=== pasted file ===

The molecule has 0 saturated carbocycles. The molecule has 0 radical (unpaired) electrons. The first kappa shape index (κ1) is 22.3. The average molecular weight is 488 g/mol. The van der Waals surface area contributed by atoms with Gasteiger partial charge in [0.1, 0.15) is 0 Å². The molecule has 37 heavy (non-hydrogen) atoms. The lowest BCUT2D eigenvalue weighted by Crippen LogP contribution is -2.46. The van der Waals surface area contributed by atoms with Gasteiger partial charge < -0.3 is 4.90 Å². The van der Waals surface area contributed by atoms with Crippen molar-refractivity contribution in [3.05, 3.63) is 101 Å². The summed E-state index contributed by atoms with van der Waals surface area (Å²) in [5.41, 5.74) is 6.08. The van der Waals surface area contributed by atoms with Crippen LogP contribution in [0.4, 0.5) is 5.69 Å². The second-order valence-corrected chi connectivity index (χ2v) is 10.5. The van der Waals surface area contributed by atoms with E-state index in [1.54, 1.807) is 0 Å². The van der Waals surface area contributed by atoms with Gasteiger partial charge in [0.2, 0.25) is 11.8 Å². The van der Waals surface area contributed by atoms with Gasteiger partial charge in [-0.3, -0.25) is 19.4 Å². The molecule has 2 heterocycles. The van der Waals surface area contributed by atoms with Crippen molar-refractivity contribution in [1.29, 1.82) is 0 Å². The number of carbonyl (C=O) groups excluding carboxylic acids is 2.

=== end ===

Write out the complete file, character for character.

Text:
The molecule has 0 saturated carbocycles. The molecule has 0 radical (unpaired) electrons. The first kappa shape index (κ1) is 22.3. The average molecular weight is 488 g/mol. The van der Waals surface area contributed by atoms with Gasteiger partial charge in [0.1, 0.15) is 0 Å². The molecule has 37 heavy (non-hydrogen) atoms. The lowest BCUT2D eigenvalue weighted by Crippen LogP contribution is -2.46. The van der Waals surface area contributed by atoms with Gasteiger partial charge < -0.3 is 4.90 Å². The van der Waals surface area contributed by atoms with Crippen molar-refractivity contribution in [3.05, 3.63) is 101 Å². The summed E-state index contributed by atoms with van der Waals surface area (Å²) in [5.41, 5.74) is 6.08. The van der Waals surface area contributed by atoms with Crippen LogP contribution in [0.4, 0.5) is 5.69 Å². The second-order valence-corrected chi connectivity index (χ2v) is 10.5. The van der Waals surface area contributed by atoms with E-state index in [1.54, 1.807) is 0 Å². The van der Waals surface area contributed by atoms with Gasteiger partial charge in [0.2, 0.25) is 11.8 Å². The van der Waals surface area contributed by atoms with Gasteiger partial charge in [-0.3, -0.25) is 19.4 Å². The molecule has 2 heterocycles. The van der Waals surface area contributed by atoms with Crippen molar-refractivity contribution in [1.29, 1.82) is 0 Å². The number of carbonyl (C=O) groups excluding carboxylic acids is 2.